• This will increase participation of retail investors who are currently not participating in bond markets due to liquidity and accessibility constraints.
  • Tax efficiency compared to Bonds as coupons from the Bonds are taxed at marginal rates. Bond ETFs are taxed with the benefit of indexation which significantly reduces the tax on capital gains for investor.

Benefits for CPSEs

  • Bond ETF would offer CPSEs, CPSUs, CPFIs and other Government organizations an additional source of meeting their borrowing requirements apart from bank financing.
  • It will expand their investor base through retail and HNI participation which can increase demand for their bonds. With increase in demand for their bonds, these issuers may be able to borrow at reduced cost thereby reducing their cost of borrowing over a period of time.
  • Further, Bond ETF trading on the exchange will help in better price discovery of the underlying bonds.
  • Since a broad debt calendar to assess the borrowing needs of the CPSEs would be prepared and approved each year, it would inculcate borrowing discipline in the CPSEs at least to the extent of this investment.

Indian Army Updates

Prithvi-2 missile


From UPSC perspective, the following things are important :

Prelims level : Prithvi Missiles

Mains level : Integrated Guided Missile Development Program

India successfully conducted another night trial of its indigenously developed nuclear-capable Prithvi-2 missile as part of a user trial for the armed forces..


  • Prithvi-2 is capable of carrying 500-1,000 kilograms of warheads and is powered by liquid propulsion twin engines.
  • It has a strike range of 350 kilometres.
  • It uses an advanced inertial guidance system with manoeuvering trajectory to hit its target.


Prithvi Missiles

  • Prithvi is a tactical surface-to-surface short-range ballistic missile developed by DRDO of India under the Integrated Guided Missile Development Program.
  • Prithvi was the first missile to be developed under the program. DRDO attempted to build a surface-to-air missile under Project Devil.
  • It is deployed by India’s Strategic Forces Command.
  • The Prithvi missile project encompassed developing three variants for use by the Indian Army, Indian Air Force and the Indian Navy:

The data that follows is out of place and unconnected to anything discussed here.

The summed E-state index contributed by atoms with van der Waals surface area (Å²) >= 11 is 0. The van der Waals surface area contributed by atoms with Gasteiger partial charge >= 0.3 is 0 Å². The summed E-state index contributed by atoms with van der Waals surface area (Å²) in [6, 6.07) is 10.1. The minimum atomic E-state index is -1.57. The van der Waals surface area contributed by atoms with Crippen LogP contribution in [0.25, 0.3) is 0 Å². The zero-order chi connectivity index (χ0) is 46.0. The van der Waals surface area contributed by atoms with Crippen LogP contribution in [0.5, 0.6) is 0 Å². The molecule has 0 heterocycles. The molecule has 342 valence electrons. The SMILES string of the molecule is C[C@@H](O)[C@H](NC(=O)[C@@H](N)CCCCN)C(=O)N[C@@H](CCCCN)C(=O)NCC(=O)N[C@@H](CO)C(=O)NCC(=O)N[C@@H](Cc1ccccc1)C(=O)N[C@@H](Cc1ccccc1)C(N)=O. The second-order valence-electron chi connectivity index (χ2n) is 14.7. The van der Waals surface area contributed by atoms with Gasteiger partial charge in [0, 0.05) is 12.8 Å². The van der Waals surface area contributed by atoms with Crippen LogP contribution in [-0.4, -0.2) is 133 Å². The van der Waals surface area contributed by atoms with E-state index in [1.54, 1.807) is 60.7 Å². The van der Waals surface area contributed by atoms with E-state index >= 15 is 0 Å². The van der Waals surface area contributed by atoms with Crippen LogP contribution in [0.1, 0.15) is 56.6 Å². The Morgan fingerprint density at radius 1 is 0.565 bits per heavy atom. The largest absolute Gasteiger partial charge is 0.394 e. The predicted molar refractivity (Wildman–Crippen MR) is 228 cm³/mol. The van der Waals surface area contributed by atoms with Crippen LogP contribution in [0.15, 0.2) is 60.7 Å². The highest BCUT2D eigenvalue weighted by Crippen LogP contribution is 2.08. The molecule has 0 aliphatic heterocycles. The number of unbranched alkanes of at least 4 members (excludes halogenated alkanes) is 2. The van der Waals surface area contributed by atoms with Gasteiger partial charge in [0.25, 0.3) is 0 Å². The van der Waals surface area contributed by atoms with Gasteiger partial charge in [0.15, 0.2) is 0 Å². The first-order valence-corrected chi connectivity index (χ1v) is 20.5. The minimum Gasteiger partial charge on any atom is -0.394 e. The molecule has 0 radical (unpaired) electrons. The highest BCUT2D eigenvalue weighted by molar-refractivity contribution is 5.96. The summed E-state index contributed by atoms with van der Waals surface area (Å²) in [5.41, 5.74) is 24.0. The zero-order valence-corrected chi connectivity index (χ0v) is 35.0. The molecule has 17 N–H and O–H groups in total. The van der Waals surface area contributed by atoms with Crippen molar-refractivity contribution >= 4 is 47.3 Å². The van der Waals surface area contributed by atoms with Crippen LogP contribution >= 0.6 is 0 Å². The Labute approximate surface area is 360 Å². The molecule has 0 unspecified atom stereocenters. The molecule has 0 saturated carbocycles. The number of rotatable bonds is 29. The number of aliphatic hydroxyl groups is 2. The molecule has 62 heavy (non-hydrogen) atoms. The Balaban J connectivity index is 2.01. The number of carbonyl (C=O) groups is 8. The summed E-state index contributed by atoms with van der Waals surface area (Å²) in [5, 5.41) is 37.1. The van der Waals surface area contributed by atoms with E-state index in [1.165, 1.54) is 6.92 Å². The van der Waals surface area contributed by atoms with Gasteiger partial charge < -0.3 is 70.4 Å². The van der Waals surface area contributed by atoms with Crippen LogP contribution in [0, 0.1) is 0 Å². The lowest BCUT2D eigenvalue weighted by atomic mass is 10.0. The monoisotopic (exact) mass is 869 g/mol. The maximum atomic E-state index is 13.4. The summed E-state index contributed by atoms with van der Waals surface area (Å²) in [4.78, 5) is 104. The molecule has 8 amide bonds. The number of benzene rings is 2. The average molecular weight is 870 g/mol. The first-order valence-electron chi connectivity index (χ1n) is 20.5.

1. Prithvi I (SS-150) – Army version (150 km (93 mi) range with a payload of 1,000 kg (2,200 lb))
  2. Prithvi II (SS-250) – Air Force version (350 km (220 mi)[4] range with a payload of 500 kg (1,100 lb))
  3. Prithvi III (SS-350) – Naval version (350 km (220 mi) range with a payload of 1,000 kg (2,200 lb))

Human Rights Issues

[op-ed snap] Close encounters: On faking anti-Naxal fight


From UPSC perspective, the following things are important :

Prelims level : Nothing much

Mains level : Human Rights violations by security forces


The Justice V.K. Agarwal judicial inquiry commission said that no evidence existed to support the claim that 17 people who died in the “encounter” in 2012, in three villages in Bijapur and Sukma districts were “Naxalites”. The security forces in Chhattisgarh have to live down this assertion.


    • In the official narration, two teams led by a DIG marched into the forests to outflank subversives in a meeting. It was met by gunfire. 
    • 17 Naxalites lay dead, and six uniformed personnel hurt. 
    • The commission found no evidence of a gunfight.
    • It held that firing had been one-sided beginning to end.

What it means

    • The findings catalog that truth can be subverted and buried by the very officers who are supposed to enforce the law. 
    • The commission puts it down to a disproportionate reaction from the anti-Naxal formation.

Botched up story

    • The findings make it clear that the entire operation was botched from the start by poor intelligence, inadequate training, lack of communication, and hasty reaction.
    • Postmortem reports showed injuries on 10 of those killed were on their backs.
    • This is not consistent with claims that firing had been in self-defense.
    • The nature and location of the injuries suggest that they were fired upon while fleeing. 
    • There were bullet shots on some of the heads from close quarters. 
    • There were injuries on the upper torsos caused by the butt of guns or rifles which show signs of physical assault. 
    • The cataloging and managing of the evidence of armaments such as guns and detonators suffered from imprecise documentation. 
    • There are signs of manipulation in the timing of injury and post-mortem reports in at least one case. 
    • The commission concluded that injuries sustained by the uniformed personnel were more likely caused through friendly fire. 


    • Training is to be imparted “to improve the mental fabric of security forces”.
    • It aims “to make them more balanced so that they act with equanimity and do not succumb to panic reaction even in a critical situation”. 
    • Ways must be found to initiate action against the officers involved in this unfortunate operation.